38. Newswoman Burnett : ERIN
Erin Burnett is a television journalist, the host of her own show on CNN called “Erin Burnett OutFront”. Apparently Burnett also shows up occasionally as advisor to Donald Trump on “The Celebrity Apprentice”.

39. Guiding light? : LASER
The term “laser” comes is an acronym, “Light Amplification by Stimulated Emission of Radiation” (LASER). It has been pointed out that a more precise name for laser technology is “Light Oscillation by Stimulated Emission of Radiation”, but the resulting acronym isn’t quite so appealing, namely LOSER …

40. Writes to briefly? : IMS
Even though instant messaging (sending IMs) has been around since the 1960s, it was AOL who popularized the term “instant message” in the eighties and nineties.

44. Month with two natl. holidays : JAN
The US Congress created the first federal holidays in 1870, but only designated four such holidays:

New Year’s Day
Independence Day
Thanksgiving Day
Christmas Day

Martin Luther King, Jr. Day is a US Federal holiday taking place on the third Monday of each year. It celebrates the birthday of Dr. King, and was signed into law by President Reagan in 1983, and first observed in 1986. However, some states resisted naming the holiday MLK Day, and gave it alternative names (like “Civil Rights Day”), but it was officially celebrated as MLK Day in all 50 states from the year 2000 onwards.

45. Auto name discontinued in 1986 : DATSUN
Japanese automaker Nissan introduced the Datsun brand in 1931, and then retired it in 1986. The Datsun brand was reintroduced in 2013, applied to low-cost models sold in emerging markets.

48. One is a prize for scoring : OSCAR
The Academy of Motion Picture Arts and Sciences (AMPAS) is the organization that gives the annual Academy Awards also known as the “Oscars”. The root of the name “Oscar” is hotly debated, but what is agreed is that the award was officially named “Oscar” in 1939. The first Academy Awards were presented at a brunch in 1929 with an audience of just 29 people. The Awards ceremony is a slightly bigger event these days …

53. Mace and shield, e.g. : RIOT GEAR
“Mace” is actually a brand name, originally introduced by Lake Erie Chemical when they started to manufacture “Chemical Mace”, with the name being a play on the club-like weapon from days of old. Mace was originally a form of tear gas, but Mace today uses a formula that is actually a pepper spray, a different formulation.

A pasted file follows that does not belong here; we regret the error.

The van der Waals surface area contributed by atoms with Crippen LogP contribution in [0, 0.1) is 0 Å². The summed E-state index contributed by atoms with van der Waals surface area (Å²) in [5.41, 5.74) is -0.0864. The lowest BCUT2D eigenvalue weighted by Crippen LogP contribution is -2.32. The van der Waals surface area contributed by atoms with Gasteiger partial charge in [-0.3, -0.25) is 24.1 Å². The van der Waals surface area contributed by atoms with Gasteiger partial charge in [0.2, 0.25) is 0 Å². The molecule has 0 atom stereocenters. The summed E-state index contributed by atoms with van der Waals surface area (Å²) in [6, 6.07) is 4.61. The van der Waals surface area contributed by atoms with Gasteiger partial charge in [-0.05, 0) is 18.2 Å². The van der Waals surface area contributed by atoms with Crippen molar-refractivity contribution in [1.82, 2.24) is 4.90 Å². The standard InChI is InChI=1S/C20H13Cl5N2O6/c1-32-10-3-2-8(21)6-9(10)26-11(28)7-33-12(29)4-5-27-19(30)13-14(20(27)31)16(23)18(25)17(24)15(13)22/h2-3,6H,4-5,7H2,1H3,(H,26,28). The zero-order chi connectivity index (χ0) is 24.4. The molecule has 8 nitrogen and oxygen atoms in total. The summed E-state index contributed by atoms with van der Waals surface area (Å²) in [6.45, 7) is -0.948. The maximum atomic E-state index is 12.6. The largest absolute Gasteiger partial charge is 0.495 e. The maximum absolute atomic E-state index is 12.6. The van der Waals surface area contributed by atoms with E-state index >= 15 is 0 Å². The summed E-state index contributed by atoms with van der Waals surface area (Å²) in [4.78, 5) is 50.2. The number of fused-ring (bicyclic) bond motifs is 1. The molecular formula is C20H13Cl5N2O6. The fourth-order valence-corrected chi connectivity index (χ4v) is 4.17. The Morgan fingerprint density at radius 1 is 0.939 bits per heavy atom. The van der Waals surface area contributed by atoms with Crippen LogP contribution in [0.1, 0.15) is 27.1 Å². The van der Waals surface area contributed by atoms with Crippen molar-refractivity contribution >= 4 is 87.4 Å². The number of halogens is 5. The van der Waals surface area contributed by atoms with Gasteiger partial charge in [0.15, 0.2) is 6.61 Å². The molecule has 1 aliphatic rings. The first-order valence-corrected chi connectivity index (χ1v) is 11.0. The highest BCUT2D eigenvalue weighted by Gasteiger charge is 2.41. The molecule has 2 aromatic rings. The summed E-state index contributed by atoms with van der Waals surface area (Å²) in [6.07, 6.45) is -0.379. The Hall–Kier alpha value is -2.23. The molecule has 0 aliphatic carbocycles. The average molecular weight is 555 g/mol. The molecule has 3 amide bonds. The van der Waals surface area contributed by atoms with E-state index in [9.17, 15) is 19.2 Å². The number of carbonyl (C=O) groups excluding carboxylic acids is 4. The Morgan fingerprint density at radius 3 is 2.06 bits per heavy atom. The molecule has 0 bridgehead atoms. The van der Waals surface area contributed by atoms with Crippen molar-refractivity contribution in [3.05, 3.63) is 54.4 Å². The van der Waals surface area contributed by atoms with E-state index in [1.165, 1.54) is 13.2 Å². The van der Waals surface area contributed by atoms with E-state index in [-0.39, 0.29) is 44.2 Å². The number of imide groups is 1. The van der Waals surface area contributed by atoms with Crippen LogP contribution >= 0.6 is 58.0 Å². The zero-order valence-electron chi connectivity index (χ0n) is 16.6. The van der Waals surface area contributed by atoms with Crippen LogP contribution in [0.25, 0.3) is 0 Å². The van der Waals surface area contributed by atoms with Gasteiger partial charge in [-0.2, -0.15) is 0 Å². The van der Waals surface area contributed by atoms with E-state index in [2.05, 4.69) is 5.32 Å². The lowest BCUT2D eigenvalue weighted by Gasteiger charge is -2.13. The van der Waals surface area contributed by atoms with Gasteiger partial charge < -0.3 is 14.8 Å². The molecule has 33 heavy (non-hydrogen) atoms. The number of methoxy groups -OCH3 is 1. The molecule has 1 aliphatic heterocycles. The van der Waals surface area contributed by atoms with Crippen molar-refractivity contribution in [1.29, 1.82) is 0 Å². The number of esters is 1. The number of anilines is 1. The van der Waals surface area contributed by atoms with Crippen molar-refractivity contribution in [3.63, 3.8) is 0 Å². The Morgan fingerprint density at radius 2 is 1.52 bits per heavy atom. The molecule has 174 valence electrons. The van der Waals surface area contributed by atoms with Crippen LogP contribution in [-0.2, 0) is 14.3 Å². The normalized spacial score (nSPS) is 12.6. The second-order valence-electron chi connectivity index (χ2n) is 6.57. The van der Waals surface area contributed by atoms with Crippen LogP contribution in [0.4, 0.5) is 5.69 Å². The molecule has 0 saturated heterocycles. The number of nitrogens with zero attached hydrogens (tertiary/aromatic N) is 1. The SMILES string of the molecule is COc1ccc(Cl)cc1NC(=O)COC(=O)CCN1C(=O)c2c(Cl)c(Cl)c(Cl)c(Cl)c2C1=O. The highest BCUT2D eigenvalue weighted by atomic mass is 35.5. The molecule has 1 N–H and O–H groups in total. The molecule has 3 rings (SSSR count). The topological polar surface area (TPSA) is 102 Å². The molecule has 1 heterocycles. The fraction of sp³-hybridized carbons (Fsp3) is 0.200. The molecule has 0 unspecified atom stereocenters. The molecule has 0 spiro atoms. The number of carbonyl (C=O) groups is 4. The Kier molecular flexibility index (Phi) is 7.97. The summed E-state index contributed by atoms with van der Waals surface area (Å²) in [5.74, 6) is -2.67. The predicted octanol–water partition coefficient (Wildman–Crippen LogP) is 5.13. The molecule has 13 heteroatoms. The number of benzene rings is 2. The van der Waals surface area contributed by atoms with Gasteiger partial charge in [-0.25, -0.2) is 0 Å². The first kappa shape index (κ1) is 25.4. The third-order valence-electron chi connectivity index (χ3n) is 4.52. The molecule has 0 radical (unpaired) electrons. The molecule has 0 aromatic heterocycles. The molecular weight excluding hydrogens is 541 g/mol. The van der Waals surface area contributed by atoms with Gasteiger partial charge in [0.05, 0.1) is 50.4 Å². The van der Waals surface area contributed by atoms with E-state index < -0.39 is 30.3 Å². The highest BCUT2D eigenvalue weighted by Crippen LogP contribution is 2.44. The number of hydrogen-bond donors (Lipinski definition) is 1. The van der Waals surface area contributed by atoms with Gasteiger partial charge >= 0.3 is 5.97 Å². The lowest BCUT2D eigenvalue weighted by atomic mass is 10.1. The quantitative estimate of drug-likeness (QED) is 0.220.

54. Took for a ride : ROOKED
“To rook” is to cheat. The earlier use of “rook” as a noun was as a disparaging term for a swindler or cheat. Somehow, it was insulting to refer to a person as a rook, as in the type of bird.

Down
3. Key : ISLET
A “key” (also “cay”) is a low island offshore, as in the Florida Keys. Our term in English comes from the Spanish “cayo” meaning “shoal, reef”.

6. Big ___ Conference : EAST
The BIG EAST collegiate athletic conference was founded in 1979. The conference went through a major realignment between 2010 and 2013 with 14 schools departing, and 15 schools joining the lineup.

7. Summer Olympics event : EPEE
There are three fencing events in the modern Olympics, distinguished by the weapon used:

Foil
Épée
Sabre

8. “A Prairie Home Companion” broadcast site : ST PAUL
The amazing humorist Garrison Keillor is one of Minnesota’s most famous sons. Keillor’s wonderful radio show called “A Prairie Home Companion” made its debut in 1974 and is named after the Prairie Home Cemetery in Moorhead, Minnesota. I actually saw a live taping of “A Prairie Home Companion” a few years ago in San Francisco and thoroughly enjoyed the experience …

10. “Where Is the Life That Late ___?” (“Kiss Me, Kate” number) : I LED
Kiss Me, Kate is a musical written by Cole Porter first produced on Broadway in 1948. Cole Porter had a string of successes in the twenties and thirties including “Gay Divorce” and “Anything Goes”, but he found his career in decline in the forties. “Kiss Me, Kate” proved to be a dramatic comeback, and was the only one of his shows that ran for more than 1,000 performances on Broadway. Famously, “Kiss Me, Kate” is an adaptation of William Shakespeare’s “The Taming of the Shrew”.

12. Largest sesamoid bones : KNEECAPS
A sesamoid bone is one embedded within a tendon or muscle. Such bones provide a smooth surface over which the tendon or muscle can slide freely, in the same way that a rope slides over a pulley. The largest example of a sesamoid bone in the human body is the patella, the kneecap. Most sesamoid bones are very small, which explains why the name comes from the Latin “sesamum” meaning “sesame seed”.